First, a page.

At his wonderful blog, The Weekly Sift, the mathematician Doug Mudar posted an insightful piece recently about the psychology of gun owners titled: “Guns are security blankets, not insurance policies.” He begins with a quote from the sci-fi author William Gibson: “People who feel safer with a gun than with guaranteed medical insurance don’t yet have a fully adult concept of scary.” This, Mudar notes, explains a lot about the gun-control debate in America today.
Mudar points out that proponents of gun control tend to cite statistics about how many more homicides and suicides we have in America compared to other countries with fewer guns, or how much more likely you are to kill yourself or a household member than an intruder, and so on. While pro-gun advocates tend to tell what-if fantasy stories to defend their position. “What if home invaders came to kill you, kidnap your baby, or rape your teenage daughter? What if you were a hostage in a bank robbery? What if you were at a restaurant or grocery store when terrorists broke in and started killing people? Wouldn’t you wish you had a gun then?”
Mudar says that these camps have “two very different ways to think about risk and security. One is the mature, rational way. What are the most likely risks and how can we mitigate them. So while people in America tend to worry about things like terrorist attacks and plane crashes, which pose virtually no risk to them, they forget about mundane risks like car accidents, heart disease, and cancer which pose far, far greater risk. If you really want to be safe do things like wear your seat belt, eat well, exercise and don’t smoke.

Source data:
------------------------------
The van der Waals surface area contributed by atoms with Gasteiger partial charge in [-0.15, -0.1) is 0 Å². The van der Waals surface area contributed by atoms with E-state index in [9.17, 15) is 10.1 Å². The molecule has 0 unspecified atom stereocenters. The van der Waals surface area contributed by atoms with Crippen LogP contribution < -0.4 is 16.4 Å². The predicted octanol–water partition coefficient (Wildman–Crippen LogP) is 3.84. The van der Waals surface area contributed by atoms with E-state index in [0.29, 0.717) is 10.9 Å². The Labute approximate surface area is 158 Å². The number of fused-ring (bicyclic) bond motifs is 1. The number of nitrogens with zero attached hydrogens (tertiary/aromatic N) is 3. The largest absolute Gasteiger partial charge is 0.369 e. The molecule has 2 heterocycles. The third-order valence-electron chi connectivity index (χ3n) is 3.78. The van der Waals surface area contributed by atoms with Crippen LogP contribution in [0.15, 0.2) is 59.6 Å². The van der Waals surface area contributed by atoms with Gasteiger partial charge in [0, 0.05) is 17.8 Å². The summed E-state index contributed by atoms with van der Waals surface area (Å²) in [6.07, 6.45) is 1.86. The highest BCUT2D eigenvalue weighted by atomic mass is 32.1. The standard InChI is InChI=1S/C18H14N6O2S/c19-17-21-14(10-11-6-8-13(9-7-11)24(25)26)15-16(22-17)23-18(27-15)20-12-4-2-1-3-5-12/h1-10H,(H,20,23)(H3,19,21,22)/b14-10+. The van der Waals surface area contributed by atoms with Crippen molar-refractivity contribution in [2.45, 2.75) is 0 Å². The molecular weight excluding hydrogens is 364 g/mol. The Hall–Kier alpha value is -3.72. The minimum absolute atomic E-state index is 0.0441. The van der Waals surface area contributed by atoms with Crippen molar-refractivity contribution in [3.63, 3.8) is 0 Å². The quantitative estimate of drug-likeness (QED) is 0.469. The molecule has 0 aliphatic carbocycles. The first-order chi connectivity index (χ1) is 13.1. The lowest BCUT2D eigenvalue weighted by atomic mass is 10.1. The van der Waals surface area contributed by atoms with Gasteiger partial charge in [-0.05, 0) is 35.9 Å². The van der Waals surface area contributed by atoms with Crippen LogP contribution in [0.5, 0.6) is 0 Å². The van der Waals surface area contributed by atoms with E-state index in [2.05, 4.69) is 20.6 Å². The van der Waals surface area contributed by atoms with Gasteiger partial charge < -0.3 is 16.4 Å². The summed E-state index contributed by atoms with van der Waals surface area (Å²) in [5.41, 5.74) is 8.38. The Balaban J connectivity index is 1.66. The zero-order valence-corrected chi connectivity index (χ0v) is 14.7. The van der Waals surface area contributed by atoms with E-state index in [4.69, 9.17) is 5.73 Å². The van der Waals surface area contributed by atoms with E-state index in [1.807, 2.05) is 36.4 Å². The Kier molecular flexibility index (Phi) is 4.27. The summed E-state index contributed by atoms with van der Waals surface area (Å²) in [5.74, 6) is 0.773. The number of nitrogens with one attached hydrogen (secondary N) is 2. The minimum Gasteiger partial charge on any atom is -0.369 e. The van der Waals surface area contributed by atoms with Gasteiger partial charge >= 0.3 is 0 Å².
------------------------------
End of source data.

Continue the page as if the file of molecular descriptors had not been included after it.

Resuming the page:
The other way to think about risk is the childish, irrational way. In this mode, you worry about monsters in your closet or ghosts in your room. Now frightened children aren’t always assured when you tell them that the chances of being eaten by a monster or haunted by a ghost are very, very low. Sometimes it is better to give the child “a security blanket or a teddy bear” to serve as a talisman to create an aura of security. And that’s what guns do for most gun owners. As Mudar concludes:
The point isn’t that home invasion is a major risk in your life, that you are well-trained enough to win a middle-of-the-night shoot-out if home invaders show up, or even that you have a practical way to get the gun out of its safe-storage location in time to use it at all; it’s that when the home-invasion fantasy plagues you, you can tell yourself, “It’s OK. I have a gun.”
(Of course, some people have real security problems whose solution may involve guns. For example, four Presidents of the United States, about 1 in 10, have been assassinated, others have been the target of assassinations, and all receive numerous threats. US Presidents have special security risks. But most of us aren’t presidents, congressional representatives, drug dealers or the kinds of people for whom being shot is likely.)
In my next post I’ll briefly discuss the origins of irrational fears.